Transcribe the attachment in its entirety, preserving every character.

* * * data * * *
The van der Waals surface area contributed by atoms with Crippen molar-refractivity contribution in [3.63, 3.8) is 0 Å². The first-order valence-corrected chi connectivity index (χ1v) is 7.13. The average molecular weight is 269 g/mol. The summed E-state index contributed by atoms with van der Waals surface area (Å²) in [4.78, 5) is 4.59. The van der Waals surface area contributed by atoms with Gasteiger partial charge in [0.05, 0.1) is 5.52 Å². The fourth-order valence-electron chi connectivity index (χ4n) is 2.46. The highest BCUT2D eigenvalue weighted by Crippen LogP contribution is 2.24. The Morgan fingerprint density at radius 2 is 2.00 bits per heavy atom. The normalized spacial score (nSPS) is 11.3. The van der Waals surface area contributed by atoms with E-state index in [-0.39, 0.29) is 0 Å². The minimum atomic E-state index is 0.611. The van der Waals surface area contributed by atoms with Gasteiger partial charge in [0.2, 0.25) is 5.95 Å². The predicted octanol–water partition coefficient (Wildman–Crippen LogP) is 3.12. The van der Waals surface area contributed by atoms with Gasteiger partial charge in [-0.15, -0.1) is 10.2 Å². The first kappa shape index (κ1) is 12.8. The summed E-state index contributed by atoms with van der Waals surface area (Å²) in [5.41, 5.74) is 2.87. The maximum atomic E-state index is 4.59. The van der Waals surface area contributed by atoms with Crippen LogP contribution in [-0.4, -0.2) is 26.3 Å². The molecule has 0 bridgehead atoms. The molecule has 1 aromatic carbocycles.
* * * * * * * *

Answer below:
The van der Waals surface area contributed by atoms with Crippen molar-refractivity contribution in [3.63, 3.8) is 0 Å². The first-order valence-corrected chi connectivity index (χ1v) is 7.13. The average molecular weight is 269 g/mol. The summed E-state index contributed by atoms with van der Waals surface area (Å²) in [4.78, 5) is 4.59. The van der Waals surface area contributed by atoms with Gasteiger partial charge in [0.05, 0.1) is 5.52 Å². The fourth-order valence-electron chi connectivity index (χ4n) is 2.46. The highest BCUT2D eigenvalue weighted by Crippen LogP contribution is 2.24. The Morgan fingerprint density at radius 2 is 2.00 bits per heavy atom. The normalized spacial score (nSPS) is 11.3. The van der Waals surface area contributed by atoms with E-state index in [-0.39, 0.29) is 0 Å². The minimum atomic E-state index is 0.611. The van der Waals surface area contributed by atoms with Gasteiger partial charge in [0.2, 0.25) is 5.95 Å². The predicted octanol–water partition coefficient (Wildman–Crippen LogP) is 3.12. The van der Waals surface area contributed by atoms with Gasteiger partial charge in [-0.15, -0.1) is 10.2 Å². The first kappa shape index (κ1) is 12.8. The summed E-state index contributed by atoms with van der Waals surface area (Å²) in [5.41, 5.74) is 2.87. The maximum atomic E-state index is 4.59. The van der Waals surface area contributed by atoms with Crippen LogP contribution in [-0.4, -0.2) is 26.3 Å². The molecule has 0 bridgehead atoms. The molecule has 1 aromatic carbocycles.